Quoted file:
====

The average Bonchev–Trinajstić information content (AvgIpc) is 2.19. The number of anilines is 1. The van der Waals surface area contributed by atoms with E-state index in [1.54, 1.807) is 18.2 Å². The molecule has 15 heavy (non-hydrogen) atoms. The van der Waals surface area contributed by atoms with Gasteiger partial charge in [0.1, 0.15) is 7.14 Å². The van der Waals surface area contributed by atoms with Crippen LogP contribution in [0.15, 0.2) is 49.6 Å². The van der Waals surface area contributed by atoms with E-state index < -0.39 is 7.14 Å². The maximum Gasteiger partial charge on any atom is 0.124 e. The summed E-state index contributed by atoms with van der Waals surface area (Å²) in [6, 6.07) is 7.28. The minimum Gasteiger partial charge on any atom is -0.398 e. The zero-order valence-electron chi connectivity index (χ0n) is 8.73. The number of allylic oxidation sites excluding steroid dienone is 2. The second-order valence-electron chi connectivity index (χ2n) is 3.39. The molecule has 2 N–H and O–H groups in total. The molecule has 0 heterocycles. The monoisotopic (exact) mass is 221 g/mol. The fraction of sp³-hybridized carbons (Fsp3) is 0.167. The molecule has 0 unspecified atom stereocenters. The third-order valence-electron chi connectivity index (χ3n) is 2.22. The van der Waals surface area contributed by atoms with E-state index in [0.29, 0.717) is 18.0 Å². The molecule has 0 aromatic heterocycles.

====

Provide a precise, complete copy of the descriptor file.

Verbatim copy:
The average Bonchev–Trinajstić information content (AvgIpc) is 2.19. The number of anilines is 1. The van der Waals surface area contributed by atoms with E-state index in [1.54, 1.807) is 18.2 Å². The molecule has 15 heavy (non-hydrogen) atoms. The van der Waals surface area contributed by atoms with Gasteiger partial charge in [0.1, 0.15) is 7.14 Å². The van der Waals surface area contributed by atoms with Crippen LogP contribution in [0.15, 0.2) is 49.6 Å². The van der Waals surface area contributed by atoms with E-state index < -0.39 is 7.14 Å². The maximum Gasteiger partial charge on any atom is 0.124 e. The summed E-state index contributed by atoms with van der Waals surface area (Å²) in [6, 6.07) is 7.28. The minimum Gasteiger partial charge on any atom is -0.398 e. The zero-order valence-electron chi connectivity index (χ0n) is 8.73. The number of allylic oxidation sites excluding steroid dienone is 2. The second-order valence-electron chi connectivity index (χ2n) is 3.39. The molecule has 2 N–H and O–H groups in total. The molecule has 0 heterocycles. The monoisotopic (exact) mass is 221 g/mol. The fraction of sp³-hybridized carbons (Fsp3) is 0.167. The molecule has 0 unspecified atom stereocenters. The third-order valence-electron chi connectivity index (χ3n) is 2.22. The van der Waals surface area contributed by atoms with E-state index in [0.29, 0.717) is 18.0 Å². The molecule has 0 aromatic heterocycles.